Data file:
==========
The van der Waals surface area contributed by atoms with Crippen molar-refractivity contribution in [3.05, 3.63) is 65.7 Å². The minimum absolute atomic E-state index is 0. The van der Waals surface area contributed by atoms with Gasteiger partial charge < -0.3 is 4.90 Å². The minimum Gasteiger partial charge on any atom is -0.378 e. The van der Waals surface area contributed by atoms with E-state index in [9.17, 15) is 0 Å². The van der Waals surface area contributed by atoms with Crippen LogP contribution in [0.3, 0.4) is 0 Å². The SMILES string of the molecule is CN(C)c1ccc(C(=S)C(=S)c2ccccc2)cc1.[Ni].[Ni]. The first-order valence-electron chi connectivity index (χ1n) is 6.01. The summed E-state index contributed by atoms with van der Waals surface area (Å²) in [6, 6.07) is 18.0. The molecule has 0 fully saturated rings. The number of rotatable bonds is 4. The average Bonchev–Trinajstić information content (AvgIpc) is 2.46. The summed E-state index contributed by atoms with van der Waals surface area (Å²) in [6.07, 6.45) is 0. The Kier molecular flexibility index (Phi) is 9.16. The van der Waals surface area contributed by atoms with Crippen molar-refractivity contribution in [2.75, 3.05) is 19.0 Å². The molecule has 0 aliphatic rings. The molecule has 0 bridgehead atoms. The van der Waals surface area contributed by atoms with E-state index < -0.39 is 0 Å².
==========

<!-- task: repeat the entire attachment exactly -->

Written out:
The van der Waals surface area contributed by atoms with Crippen molar-refractivity contribution in [3.05, 3.63) is 65.7 Å². The minimum absolute atomic E-state index is 0. The van der Waals surface area contributed by atoms with Gasteiger partial charge < -0.3 is 4.90 Å². The minimum Gasteiger partial charge on any atom is -0.378 e. The van der Waals surface area contributed by atoms with E-state index in [9.17, 15) is 0 Å². The van der Waals surface area contributed by atoms with Crippen LogP contribution in [0.3, 0.4) is 0 Å². The SMILES string of the molecule is CN(C)c1ccc(C(=S)C(=S)c2ccccc2)cc1.[Ni].[Ni]. The first-order valence-electron chi connectivity index (χ1n) is 6.01. The summed E-state index contributed by atoms with van der Waals surface area (Å²) in [6, 6.07) is 18.0. The molecule has 0 fully saturated rings. The number of rotatable bonds is 4. The average Bonchev–Trinajstić information content (AvgIpc) is 2.46. The summed E-state index contributed by atoms with van der Waals surface area (Å²) in [6.07, 6.45) is 0. The Kier molecular flexibility index (Phi) is 9.16. The van der Waals surface area contributed by atoms with Crippen molar-refractivity contribution in [2.75, 3.05) is 19.0 Å². The molecule has 0 aliphatic rings. The molecule has 0 bridgehead atoms. The van der Waals surface area contributed by atoms with E-state index < -0.39 is 0 Å².